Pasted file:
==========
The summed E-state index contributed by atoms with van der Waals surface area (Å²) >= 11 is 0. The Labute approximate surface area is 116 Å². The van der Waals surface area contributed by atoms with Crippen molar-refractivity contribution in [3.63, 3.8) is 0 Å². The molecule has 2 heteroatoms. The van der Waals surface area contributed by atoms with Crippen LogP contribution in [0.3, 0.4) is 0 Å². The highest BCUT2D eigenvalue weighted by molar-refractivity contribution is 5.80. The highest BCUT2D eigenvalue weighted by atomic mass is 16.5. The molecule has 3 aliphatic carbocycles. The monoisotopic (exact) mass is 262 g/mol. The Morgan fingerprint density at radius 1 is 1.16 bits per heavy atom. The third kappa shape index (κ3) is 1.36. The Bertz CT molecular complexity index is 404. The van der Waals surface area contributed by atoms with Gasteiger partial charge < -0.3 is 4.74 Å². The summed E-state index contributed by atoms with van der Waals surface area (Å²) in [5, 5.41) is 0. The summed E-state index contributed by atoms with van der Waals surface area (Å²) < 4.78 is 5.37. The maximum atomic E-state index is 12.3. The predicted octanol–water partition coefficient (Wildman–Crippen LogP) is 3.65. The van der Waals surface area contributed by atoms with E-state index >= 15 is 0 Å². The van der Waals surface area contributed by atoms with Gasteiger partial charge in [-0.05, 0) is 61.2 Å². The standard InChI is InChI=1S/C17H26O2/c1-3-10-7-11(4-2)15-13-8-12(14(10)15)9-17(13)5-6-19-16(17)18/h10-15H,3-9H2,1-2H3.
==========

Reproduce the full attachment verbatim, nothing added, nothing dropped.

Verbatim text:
The summed E-state index contributed by atoms with van der Waals surface area (Å²) >= 11 is 0. The Labute approximate surface area is 116 Å². The van der Waals surface area contributed by atoms with Crippen molar-refractivity contribution in [3.63, 3.8) is 0 Å². The molecule has 2 heteroatoms. The van der Waals surface area contributed by atoms with Crippen LogP contribution in [0.3, 0.4) is 0 Å². The highest BCUT2D eigenvalue weighted by molar-refractivity contribution is 5.80. The highest BCUT2D eigenvalue weighted by atomic mass is 16.5. The molecule has 3 aliphatic carbocycles. The monoisotopic (exact) mass is 262 g/mol. The Morgan fingerprint density at radius 1 is 1.16 bits per heavy atom. The third kappa shape index (κ3) is 1.36. The Bertz CT molecular complexity index is 404. The van der Waals surface area contributed by atoms with Gasteiger partial charge < -0.3 is 4.74 Å². The summed E-state index contributed by atoms with van der Waals surface area (Å²) in [5, 5.41) is 0. The summed E-state index contributed by atoms with van der Waals surface area (Å²) < 4.78 is 5.37. The maximum atomic E-state index is 12.3. The predicted octanol–water partition coefficient (Wildman–Crippen LogP) is 3.65. The van der Waals surface area contributed by atoms with E-state index >= 15 is 0 Å². The van der Waals surface area contributed by atoms with Gasteiger partial charge in [-0.05, 0) is 61.2 Å². The standard InChI is InChI=1S/C17H26O2/c1-3-10-7-11(4-2)15-13-8-12(14(10)15)9-17(13)5-6-19-16(17)18/h10-15H,3-9H2,1-2H3.